The Weekly Pulse is my content curation and my highlights from readings, books, podcasts, insights, and everything I discovered during the week.
So, let’s go with some discoveries from the week!
#1 – What’s Really So Wrong About Secretly Working Two Full-Time Jobs at Once?
#2 – How the Seasons Change Our Sleep
#3 – What Makes an Effective Executive
What’s Really So Wrong About Secretly Working Two Full-Time Jobs at Once?
Author: Alisson Green
Summary: People are increasingly working two or more full-time jobs without their employers’ knowledge, but this can be difficult to manage and can lead to poor performance. Good managers should be paying attention and addressing any issues, and employers should consider what is driving their employees to seek multiple jobs.
“… Remote work has made lots of new things possible for those allowed to do it: We can do laundry while we work, excise commuting from our lives, and not worry about infecting colleagues when we have a cold. But it’s made something else possible too: a surge in people who are secretly working two or more full-time jobs without their employers’ knowledge….“
“… If you don’t have to show up at an office every day, the thinking seems to go, what’s to stop you from accepting multiple remote jobs and trying to do them all at once, while you collect multiple salaries? One obvious answer to that question is the workload involved.…“
“… If someone is routinely distracted in meetings, unavailable when needed, or generally not performing at a high enough level, those are all things a manager should address, regardless of what’s causing it…”
How the Seasons Change Our Sleep
Author: Isabelle Gerretsen
Summary: Research suggests humans may need more sleep during winter and experience seasonal variations in REM and deep sleep due to our evolutionary past. Experts recommend getting natural light in the morning, avoiding bright lights and phone screens before bed, and adjusting sleep schedules for increased winter sleep needs.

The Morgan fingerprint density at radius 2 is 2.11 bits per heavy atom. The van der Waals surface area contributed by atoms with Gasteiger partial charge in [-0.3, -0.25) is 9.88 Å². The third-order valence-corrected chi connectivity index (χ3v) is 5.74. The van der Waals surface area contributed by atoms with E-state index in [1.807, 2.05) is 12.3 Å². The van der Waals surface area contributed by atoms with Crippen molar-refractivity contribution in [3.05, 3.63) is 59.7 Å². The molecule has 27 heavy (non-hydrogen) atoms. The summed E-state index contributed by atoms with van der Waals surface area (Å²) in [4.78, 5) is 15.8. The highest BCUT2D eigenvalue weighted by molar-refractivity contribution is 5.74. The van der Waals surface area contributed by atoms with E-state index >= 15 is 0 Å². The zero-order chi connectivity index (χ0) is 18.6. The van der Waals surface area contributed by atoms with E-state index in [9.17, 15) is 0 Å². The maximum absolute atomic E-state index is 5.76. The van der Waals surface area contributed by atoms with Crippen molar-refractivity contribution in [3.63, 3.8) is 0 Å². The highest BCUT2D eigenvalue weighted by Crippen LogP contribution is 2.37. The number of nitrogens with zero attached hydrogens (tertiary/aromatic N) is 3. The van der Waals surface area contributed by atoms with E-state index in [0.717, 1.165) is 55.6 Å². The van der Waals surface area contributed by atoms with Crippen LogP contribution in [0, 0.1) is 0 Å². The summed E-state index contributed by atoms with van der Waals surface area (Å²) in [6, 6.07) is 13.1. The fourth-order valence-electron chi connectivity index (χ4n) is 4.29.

“… Exactly why our sleep changes with the seasons could be hidden in our evolutionary past, says Stanley. “We have evolved to dark-light cycles, so when we wake up on a winter’s morning, and it’s dark, our brain is going ‘I can’t do anything…there’s no point leaping out of bed’….“
“… We found specific changes in REM sleep and deep sleep over the year – Dieter Kunz…“
“… Get as much natural light as you can in the morning hours, so that your circadian system at least knows that the day has started,” says Kunz. “It’s important that before they go to school, kids spend at least 10-15 minutes outside, [seeing] the sky,” he adds...”
What Makes an Effective Executive
Source: Harvard Business Review
Author: Peter F. Drucker
Summary: Great managers may be charismatic or dull, generous or tight-fisted, visionary or numbers oriented. But every effective executive follows eight simple practices. Effective executives know that they have authority only because they have the trust of the organization. This means they must think of the needs and opportunities of the organization before they think of their own needs and opportunities.
“… We’ve just reviewed eight practices of effective executives. I’m going to throw in one final, bonus practice. This one’s so important that I’ll elevate it to the level of a rule: Listen first, speak last…“
“… Effective executives differ widely in their personalities, strengths, weaknesses, values, and beliefs. All they have in common is that they get the right things done. Some are born effective. But the demand is much too great to be satisfied by extraordinary talent. Effectiveness is a discipline. And, like every discipline, effectiveness can be learned and must be earned...”
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